For comfortable and warm riding in the winter, the Rapha Explore Cargo Tights have a lot to offer. They're amazingly comfortable and the fabric provides good protection against cold wind and lights rain. I love the big reflective details and the pockets are more useful than you'd think.
As nice as they are, though, there's no getting around that big price tag, and there are many very good winter bib tights that offer good performance and comfort for less cash. But if you can get around that price tag, they are extraordinarily nice.
Comfortable, warm, high-vis and with very useful pockets, but a big price tag
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road.cc test report
Make and model: Rapha Explore Cargo Winter Tights With Pad
Size tested: Medium
Tell us what the product is for
Rapha says, "Rapha's Cargo Bib Shorts represented a major departure from traditional bib short design, featuring pockets on the legs and the lower back for comfort and versatility on every ride. Building on their success, we've applied the same design approach to the Explore Cargo Winter Tights.
"Made from a fleece-backed fabric with a durable water repellent treatment, the tights are warm and shed water in all but concerted downpours. The redesigned calf section is made entirely of a highly reflective material printed with distinctive stripes. The continuous movement of this part of the body coupled with a reflective stripe at eye level on the rear drastically improve a rider's visibility in low light conditions. For immediate access to essentials on the move, two pairs of pockets feature on the outside of the upper legs and on the lower back section. Those on the left hand side are made of a water-resistant fabric and feature a zipper for security, those on the right feature a mesh material with excellent stretch for extra capacity. Reflective logos on the leg pockets provide an additional hi-vis element."
Tell us some more about the technical aspects of the product?
Brushed fleece inner for warmth and comfort
DWR treatment for water repellency
Two mesh pockets on the right leg and lower back
Lightweight mesh uppers for support without bulk
Fast-drying chamois pad for multi-day adventures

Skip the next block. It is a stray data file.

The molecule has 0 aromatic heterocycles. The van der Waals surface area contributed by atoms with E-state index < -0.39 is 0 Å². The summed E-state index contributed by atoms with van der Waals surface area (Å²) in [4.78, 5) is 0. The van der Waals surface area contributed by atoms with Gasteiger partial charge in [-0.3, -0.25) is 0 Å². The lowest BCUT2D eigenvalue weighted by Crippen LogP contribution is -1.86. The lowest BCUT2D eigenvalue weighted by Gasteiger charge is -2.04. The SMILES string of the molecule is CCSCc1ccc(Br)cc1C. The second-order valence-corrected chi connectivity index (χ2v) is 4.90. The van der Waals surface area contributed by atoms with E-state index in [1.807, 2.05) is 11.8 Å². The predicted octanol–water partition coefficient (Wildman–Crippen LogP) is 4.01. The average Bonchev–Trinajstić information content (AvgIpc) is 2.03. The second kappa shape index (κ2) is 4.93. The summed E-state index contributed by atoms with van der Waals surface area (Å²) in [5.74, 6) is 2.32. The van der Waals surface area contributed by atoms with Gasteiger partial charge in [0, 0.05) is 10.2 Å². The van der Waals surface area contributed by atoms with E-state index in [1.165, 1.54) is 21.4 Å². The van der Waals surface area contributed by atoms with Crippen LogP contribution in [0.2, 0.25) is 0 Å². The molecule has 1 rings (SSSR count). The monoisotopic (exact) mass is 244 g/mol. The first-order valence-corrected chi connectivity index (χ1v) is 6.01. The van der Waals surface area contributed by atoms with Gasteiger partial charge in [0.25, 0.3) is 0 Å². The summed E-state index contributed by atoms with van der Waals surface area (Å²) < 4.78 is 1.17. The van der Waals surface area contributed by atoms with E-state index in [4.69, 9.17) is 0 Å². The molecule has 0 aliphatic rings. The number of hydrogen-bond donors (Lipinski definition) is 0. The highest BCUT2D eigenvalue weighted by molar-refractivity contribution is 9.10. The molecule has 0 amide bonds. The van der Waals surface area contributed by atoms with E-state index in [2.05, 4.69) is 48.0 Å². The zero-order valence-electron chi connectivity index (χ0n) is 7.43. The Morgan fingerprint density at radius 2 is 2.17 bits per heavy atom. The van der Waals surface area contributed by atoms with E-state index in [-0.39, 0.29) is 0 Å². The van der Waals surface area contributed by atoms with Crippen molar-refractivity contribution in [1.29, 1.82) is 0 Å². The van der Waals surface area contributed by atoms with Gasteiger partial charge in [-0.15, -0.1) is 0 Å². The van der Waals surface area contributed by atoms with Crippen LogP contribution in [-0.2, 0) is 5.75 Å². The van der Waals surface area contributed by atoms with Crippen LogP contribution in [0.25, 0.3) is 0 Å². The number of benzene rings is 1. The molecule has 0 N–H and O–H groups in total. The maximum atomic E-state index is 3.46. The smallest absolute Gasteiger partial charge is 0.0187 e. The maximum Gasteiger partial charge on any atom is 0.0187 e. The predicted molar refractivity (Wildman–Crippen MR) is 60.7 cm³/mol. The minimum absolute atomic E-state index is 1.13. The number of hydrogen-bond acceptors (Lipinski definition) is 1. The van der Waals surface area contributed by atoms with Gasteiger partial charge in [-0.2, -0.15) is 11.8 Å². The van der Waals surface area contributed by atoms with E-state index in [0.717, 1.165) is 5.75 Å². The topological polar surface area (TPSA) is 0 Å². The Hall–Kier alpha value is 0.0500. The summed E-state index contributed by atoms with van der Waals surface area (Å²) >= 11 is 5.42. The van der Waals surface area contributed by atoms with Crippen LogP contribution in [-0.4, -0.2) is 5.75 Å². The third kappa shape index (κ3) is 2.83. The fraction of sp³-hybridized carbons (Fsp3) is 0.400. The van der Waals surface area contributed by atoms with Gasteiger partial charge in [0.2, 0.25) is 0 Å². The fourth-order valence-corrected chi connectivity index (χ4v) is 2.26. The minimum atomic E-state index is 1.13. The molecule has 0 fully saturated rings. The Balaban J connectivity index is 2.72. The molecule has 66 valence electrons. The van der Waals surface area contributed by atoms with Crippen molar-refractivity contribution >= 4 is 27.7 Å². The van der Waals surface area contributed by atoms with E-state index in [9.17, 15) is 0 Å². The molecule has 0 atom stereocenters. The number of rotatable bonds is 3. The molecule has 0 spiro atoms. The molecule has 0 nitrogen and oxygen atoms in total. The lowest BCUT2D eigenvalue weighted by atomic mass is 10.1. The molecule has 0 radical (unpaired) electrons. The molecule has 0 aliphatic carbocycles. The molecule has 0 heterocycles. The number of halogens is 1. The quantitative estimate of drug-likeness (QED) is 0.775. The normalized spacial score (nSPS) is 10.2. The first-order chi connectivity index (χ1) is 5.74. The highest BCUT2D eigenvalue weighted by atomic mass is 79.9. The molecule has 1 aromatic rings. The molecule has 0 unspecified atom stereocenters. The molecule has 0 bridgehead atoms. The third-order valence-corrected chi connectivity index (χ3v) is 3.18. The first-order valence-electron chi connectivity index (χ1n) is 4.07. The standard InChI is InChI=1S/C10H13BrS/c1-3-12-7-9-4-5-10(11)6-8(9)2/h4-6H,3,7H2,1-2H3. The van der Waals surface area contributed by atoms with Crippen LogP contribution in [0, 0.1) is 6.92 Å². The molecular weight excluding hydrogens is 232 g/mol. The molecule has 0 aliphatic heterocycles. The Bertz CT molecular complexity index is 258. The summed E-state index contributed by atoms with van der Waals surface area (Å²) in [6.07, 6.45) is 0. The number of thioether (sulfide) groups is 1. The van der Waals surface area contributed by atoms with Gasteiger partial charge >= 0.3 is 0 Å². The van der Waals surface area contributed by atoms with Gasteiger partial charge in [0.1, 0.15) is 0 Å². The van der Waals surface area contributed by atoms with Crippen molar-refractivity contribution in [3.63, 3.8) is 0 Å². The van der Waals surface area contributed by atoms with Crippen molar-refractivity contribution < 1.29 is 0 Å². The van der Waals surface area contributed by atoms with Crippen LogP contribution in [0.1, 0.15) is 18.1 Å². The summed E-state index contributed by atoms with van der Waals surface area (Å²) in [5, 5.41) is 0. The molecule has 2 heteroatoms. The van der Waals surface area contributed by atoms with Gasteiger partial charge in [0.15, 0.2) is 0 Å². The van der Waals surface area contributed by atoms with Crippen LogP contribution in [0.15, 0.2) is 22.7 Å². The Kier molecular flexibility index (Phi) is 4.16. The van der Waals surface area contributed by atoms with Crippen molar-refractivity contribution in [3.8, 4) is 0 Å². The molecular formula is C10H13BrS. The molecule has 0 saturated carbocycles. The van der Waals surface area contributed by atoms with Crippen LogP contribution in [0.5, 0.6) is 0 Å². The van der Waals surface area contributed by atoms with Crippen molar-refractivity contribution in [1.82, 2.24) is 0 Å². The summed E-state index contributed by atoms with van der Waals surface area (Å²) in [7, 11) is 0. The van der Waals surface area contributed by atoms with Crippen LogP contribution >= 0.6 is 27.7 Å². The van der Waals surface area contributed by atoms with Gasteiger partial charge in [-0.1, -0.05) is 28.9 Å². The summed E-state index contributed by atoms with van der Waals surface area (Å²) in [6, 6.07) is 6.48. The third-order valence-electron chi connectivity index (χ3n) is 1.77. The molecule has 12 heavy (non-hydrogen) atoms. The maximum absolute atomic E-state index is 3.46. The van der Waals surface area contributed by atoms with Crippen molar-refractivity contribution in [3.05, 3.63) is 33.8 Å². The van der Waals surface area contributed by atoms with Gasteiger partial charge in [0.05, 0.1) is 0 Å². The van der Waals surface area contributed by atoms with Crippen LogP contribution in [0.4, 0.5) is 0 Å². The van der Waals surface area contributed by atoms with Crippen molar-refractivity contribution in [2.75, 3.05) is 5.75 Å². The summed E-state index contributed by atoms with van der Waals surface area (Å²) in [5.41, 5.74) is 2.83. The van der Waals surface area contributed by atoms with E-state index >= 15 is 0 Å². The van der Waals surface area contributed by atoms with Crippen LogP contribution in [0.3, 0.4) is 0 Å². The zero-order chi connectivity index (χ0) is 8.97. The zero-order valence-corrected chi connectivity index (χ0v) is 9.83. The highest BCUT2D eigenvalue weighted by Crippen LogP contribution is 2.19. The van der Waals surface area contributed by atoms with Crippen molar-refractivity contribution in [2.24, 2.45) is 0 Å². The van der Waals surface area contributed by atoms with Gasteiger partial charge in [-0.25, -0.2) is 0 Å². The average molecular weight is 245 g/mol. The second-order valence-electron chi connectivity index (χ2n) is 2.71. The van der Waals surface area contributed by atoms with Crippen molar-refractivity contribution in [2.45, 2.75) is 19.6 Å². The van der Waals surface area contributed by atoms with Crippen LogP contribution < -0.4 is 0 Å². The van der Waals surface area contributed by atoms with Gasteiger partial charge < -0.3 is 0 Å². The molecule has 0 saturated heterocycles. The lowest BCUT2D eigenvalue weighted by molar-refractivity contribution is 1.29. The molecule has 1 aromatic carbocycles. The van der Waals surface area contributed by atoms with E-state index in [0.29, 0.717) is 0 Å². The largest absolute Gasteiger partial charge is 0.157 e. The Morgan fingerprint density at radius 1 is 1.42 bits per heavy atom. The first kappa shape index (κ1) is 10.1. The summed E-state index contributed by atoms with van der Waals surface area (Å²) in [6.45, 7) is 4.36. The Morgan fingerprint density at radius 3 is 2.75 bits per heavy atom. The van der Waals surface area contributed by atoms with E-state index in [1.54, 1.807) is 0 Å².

Flatlock stitching to prevent rubbing
These offer a lot of performance for the price, but there are lots of cheaper rivals, though none with extra pockets like these.
How easy is the product to care for? How did it respond to being washed?
No problems looking after them and putting them through a machine wash.
Tell us how the product performed overall when used for its designed purpose
Stupendously comfortable and warm on long cold winter rides.
Tell us what you particularly liked about the product
Super fit and comfort, reflective details and pockets which, while you can definitely live without them, are surprisingly useful.
Tell us what you particularly disliked about the product
How does the price compare to that of similar products in the market, including ones recently tested on road.cc?
Well, there aren't any other bib tights with pockets to compare them to, they are unique. But if you can live without pockets there are many very good options for less money.
Did you enjoy using the product? Yes
Would you consider buying the product? Yes
Would you recommend the product to a friend? Yes
Use this box to explain your overall score
Yes they are very expensive, but the price tag is the only thing there is to criticise, everything else is nigh-on perfect.
About the tester
I usually ride: My best bike is:
I've been riding for: 10-20 years I ride: Every day I would class myself as: Expert
I regularly do the following types of riding: road racing, time trialling, cyclo-cross, commuting, touring, mountain biking
David worked on the road.cc tech team from 2012-2020. Previously he was editor of Bikemagic.com and before that staff writer at RCUK. He's a seasoned cyclist of all disciplines, from road to mountain biking, touring to cyclo-cross, he only wishes he had time to ride them all. He's mildly competitive, though he'll never admit it, and is a frequent road racer but is too lazy to do really well. He currently resides in the Cotswolds, and you can now find him over on his own YouTube channel David Arthur - Just Ride Bikes.